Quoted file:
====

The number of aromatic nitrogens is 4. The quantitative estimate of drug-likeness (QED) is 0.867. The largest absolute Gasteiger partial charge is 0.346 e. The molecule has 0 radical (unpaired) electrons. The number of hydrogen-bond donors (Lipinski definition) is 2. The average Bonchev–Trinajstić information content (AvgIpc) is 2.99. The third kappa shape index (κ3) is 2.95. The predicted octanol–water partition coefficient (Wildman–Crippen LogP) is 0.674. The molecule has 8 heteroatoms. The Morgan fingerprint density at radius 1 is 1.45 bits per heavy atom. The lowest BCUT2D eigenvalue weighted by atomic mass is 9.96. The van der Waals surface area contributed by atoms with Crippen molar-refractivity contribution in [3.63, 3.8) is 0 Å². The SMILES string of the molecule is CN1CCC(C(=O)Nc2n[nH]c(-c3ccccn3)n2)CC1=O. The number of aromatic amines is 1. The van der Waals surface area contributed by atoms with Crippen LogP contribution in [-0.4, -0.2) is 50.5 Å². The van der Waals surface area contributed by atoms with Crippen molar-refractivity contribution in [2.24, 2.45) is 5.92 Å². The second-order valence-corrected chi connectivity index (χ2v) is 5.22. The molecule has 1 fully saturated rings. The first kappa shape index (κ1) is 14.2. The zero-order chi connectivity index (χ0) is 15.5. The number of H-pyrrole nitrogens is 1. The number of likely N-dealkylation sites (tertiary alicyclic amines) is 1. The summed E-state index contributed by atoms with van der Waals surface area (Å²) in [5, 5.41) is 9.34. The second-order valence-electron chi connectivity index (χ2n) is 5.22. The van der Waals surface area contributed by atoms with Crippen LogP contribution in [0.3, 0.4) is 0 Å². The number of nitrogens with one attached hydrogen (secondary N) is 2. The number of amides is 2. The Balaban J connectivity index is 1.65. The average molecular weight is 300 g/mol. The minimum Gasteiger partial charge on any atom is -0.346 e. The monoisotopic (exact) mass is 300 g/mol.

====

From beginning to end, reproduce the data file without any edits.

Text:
The number of aromatic nitrogens is 4. The quantitative estimate of drug-likeness (QED) is 0.867. The largest absolute Gasteiger partial charge is 0.346 e. The molecule has 0 radical (unpaired) electrons. The number of hydrogen-bond donors (Lipinski definition) is 2. The average Bonchev–Trinajstić information content (AvgIpc) is 2.99. The third kappa shape index (κ3) is 2.95. The predicted octanol–water partition coefficient (Wildman–Crippen LogP) is 0.674. The molecule has 8 heteroatoms. The Morgan fingerprint density at radius 1 is 1.45 bits per heavy atom. The lowest BCUT2D eigenvalue weighted by atomic mass is 9.96. The van der Waals surface area contributed by atoms with Crippen molar-refractivity contribution in [3.63, 3.8) is 0 Å². The SMILES string of the molecule is CN1CCC(C(=O)Nc2n[nH]c(-c3ccccn3)n2)CC1=O. The number of aromatic amines is 1. The van der Waals surface area contributed by atoms with Crippen LogP contribution in [-0.4, -0.2) is 50.5 Å². The van der Waals surface area contributed by atoms with Crippen molar-refractivity contribution in [2.24, 2.45) is 5.92 Å². The second-order valence-corrected chi connectivity index (χ2v) is 5.22. The molecule has 1 fully saturated rings. The first kappa shape index (κ1) is 14.2. The zero-order chi connectivity index (χ0) is 15.5. The number of H-pyrrole nitrogens is 1. The number of likely N-dealkylation sites (tertiary alicyclic amines) is 1. The summed E-state index contributed by atoms with van der Waals surface area (Å²) in [5, 5.41) is 9.34. The second-order valence-electron chi connectivity index (χ2n) is 5.22. The van der Waals surface area contributed by atoms with Crippen LogP contribution in [0.3, 0.4) is 0 Å². The number of nitrogens with one attached hydrogen (secondary N) is 2. The number of amides is 2. The Balaban J connectivity index is 1.65. The average molecular weight is 300 g/mol. The minimum Gasteiger partial charge on any atom is -0.346 e. The monoisotopic (exact) mass is 300 g/mol.